Eco-Service Collection Projects for Your School
Aug 10 2017
Help the Earth & Stay Engaged
Planning activities to keep your eco-club active and engaged all year can be challenging. What better way to fill gaps than to get involved in an ongoing eco-service project! Collection programs for hard-to-recycle items are a great way to help our earth, reduce your school community’s impact, and provide ongoing activities for your students.
The Benefits of An Ongoing Collection Project
Not only will a collection project reinforce the value of our natural resources, the routine work of an ongoing collection facilitates character building that will help students succeed in school and beyond. Maintaining a long-term project teaches students responsibility and stick-to-it-tive-ness.
An eco-collection project also gives those who may not be academic stars the opportunity to be leaders in a different capacity. The project can also help your student group feel like a valued part of the school community from the visibility of their efforts.
Hands-On Problem-Based Learning
An eco-service project also reinforces the importance of not wasting resources – something hard to grasp in a wasteful society. Students will see first hand how much waste is collected and may be surprised by the amount. As a club sponsor, you can open up discussions about what action we can take to reduce that waste.
How to Make it Successful
Investigate! Help your students learn how their collection is making a positive impact for the planet. How are the items being recycled? What natural resource is it saving? Are there other benefits of your collection program? Perhaps it is helping a group of people or organization. Knowing more about the reasons for collecting will help your students buy-in and get others to understand the importance.
Create! Make collection bins and info sheets or posters to teach others and get them excited.
Promote! Make sure everyone at school knows about your eco-service project. Your students can help explain the value and how to get involved by presenting to their classrooms, the PTA, or other student clubs.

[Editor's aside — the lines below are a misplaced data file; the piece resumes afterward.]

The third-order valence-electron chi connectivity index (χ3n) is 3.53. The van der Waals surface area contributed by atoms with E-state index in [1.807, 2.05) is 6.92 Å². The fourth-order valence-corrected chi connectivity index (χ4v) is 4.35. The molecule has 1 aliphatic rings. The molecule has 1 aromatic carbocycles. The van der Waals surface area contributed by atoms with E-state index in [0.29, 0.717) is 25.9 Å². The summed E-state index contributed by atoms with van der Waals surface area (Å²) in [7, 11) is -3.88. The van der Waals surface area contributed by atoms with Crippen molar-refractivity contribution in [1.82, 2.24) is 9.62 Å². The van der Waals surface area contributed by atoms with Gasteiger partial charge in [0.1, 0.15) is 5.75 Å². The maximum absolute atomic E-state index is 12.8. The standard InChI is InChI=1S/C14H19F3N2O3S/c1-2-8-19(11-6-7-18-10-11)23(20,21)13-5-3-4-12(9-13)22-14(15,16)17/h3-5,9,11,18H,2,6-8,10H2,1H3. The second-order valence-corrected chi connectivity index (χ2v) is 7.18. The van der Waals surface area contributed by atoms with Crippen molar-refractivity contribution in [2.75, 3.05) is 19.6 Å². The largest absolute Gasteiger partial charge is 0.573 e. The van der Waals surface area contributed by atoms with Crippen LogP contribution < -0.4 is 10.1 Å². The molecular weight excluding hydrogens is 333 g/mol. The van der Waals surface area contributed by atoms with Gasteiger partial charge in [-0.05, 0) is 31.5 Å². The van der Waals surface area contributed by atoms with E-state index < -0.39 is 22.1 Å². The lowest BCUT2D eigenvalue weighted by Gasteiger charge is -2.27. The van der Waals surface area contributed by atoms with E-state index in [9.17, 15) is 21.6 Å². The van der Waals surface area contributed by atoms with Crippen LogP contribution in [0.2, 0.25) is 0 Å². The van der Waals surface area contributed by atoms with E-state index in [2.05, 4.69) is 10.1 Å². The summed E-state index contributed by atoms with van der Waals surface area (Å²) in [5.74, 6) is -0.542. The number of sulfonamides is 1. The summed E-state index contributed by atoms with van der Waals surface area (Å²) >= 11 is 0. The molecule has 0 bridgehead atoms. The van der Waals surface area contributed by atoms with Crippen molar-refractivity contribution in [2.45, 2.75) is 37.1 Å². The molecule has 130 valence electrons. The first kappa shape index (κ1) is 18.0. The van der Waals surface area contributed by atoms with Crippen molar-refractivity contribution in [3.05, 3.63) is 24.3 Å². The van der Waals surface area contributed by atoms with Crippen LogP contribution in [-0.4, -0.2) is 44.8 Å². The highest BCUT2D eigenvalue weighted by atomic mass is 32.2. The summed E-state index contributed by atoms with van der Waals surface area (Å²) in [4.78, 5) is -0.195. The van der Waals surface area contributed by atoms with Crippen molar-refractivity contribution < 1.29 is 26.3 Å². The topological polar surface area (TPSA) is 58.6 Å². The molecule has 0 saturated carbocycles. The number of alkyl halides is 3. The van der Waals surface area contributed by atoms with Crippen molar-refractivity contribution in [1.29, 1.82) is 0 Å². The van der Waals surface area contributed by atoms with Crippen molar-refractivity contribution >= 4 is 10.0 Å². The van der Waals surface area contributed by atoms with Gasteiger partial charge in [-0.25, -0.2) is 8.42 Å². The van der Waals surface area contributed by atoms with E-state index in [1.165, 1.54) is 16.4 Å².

Measure! Regularly collect and measure your items. Perhaps set a goal. Then show off your work with a display at school! Quantifying your impact will help maintain motivation throughout the year.
1. Keys for Conservation – There are tons of keys collecting dust in drawers – clear them out! This collection takes up very little space. Sorting provides some extra student involvement. Using a magnet, separate ferrous from non-ferrous (non-magnetic) keys. Bring them to a scrap metal recycler or SCARCE to help fund our resource center!
2. Bread Tags – SCARCE is helping Danielle Cares for Chairs collect bread tags for recycling. Another small, easy collection of an otherwise non-recyclable item.
4. Disks – Help keep disks out of landfills! Recycle CDs, DVDs, and video game disks through SCARCE’s new recycling program. Proceeds also help support or resource center and education projects.
5. Plastic Bags & Wrap – Join the Trex Plastic Film Recycling Challenge. In 2017, Hawthorne School (Elmhurst) earned a bench for their school! Students can help educate that bags and film are only recyclable in special programs, not typical home or school recycling bins.
All of the above collection projects are for hard-to-recycle items, meaning, you can’t recycle them in a typical curbside recycling program. Your students would be providing a unique eco-service to your school and community by creating an outlet for these items other than the landfill. After set-up, many programs require only a small amount of time in ongoing management outside of any enrichment you choose to do.
Is your school’s recycling program struggling? Check out PepsiCo’s Recycle Rally to inject some enthusiasm into your school’s recycling program. Cass Jr. High was able to utilize funds from the program to install water bottle refill stations!
Need more ideas or advice? Contact us – we’re happy to brainstorm with you.